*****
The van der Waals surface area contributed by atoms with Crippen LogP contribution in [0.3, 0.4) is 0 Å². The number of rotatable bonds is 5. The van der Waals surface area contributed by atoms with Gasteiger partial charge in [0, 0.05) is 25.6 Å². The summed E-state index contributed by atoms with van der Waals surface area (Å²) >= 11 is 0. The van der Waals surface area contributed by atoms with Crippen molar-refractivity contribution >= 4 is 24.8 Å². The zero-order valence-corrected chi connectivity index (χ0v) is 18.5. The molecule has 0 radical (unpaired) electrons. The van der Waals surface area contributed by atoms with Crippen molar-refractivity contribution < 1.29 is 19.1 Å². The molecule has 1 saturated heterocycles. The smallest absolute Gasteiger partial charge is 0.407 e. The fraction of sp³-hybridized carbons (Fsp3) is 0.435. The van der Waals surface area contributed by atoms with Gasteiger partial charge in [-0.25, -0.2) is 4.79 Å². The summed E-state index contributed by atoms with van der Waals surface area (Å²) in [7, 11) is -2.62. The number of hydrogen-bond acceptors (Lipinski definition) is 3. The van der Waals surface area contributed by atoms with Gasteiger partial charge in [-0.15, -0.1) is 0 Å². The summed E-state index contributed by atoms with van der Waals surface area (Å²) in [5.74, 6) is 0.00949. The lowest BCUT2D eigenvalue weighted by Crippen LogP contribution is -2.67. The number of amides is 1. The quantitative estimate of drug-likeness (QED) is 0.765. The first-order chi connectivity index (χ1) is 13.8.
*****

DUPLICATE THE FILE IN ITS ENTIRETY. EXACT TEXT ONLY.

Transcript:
The van der Waals surface area contributed by atoms with Crippen LogP contribution in [0.3, 0.4) is 0 Å². The number of rotatable bonds is 5. The van der Waals surface area contributed by atoms with Gasteiger partial charge in [0, 0.05) is 25.6 Å². The summed E-state index contributed by atoms with van der Waals surface area (Å²) >= 11 is 0. The van der Waals surface area contributed by atoms with Crippen molar-refractivity contribution >= 4 is 24.8 Å². The zero-order valence-corrected chi connectivity index (χ0v) is 18.5. The molecule has 0 radical (unpaired) electrons. The van der Waals surface area contributed by atoms with Crippen molar-refractivity contribution < 1.29 is 19.1 Å². The molecule has 1 saturated heterocycles. The smallest absolute Gasteiger partial charge is 0.407 e. The fraction of sp³-hybridized carbons (Fsp3) is 0.435. The van der Waals surface area contributed by atoms with Gasteiger partial charge in [-0.25, -0.2) is 4.79 Å². The summed E-state index contributed by atoms with van der Waals surface area (Å²) in [7, 11) is -2.62. The number of hydrogen-bond acceptors (Lipinski definition) is 3. The van der Waals surface area contributed by atoms with Gasteiger partial charge in [-0.15, -0.1) is 0 Å². The summed E-state index contributed by atoms with van der Waals surface area (Å²) in [5.74, 6) is 0.00949. The lowest BCUT2D eigenvalue weighted by Crippen LogP contribution is -2.67. The number of amides is 1. The quantitative estimate of drug-likeness (QED) is 0.765. The first-order chi connectivity index (χ1) is 13.8.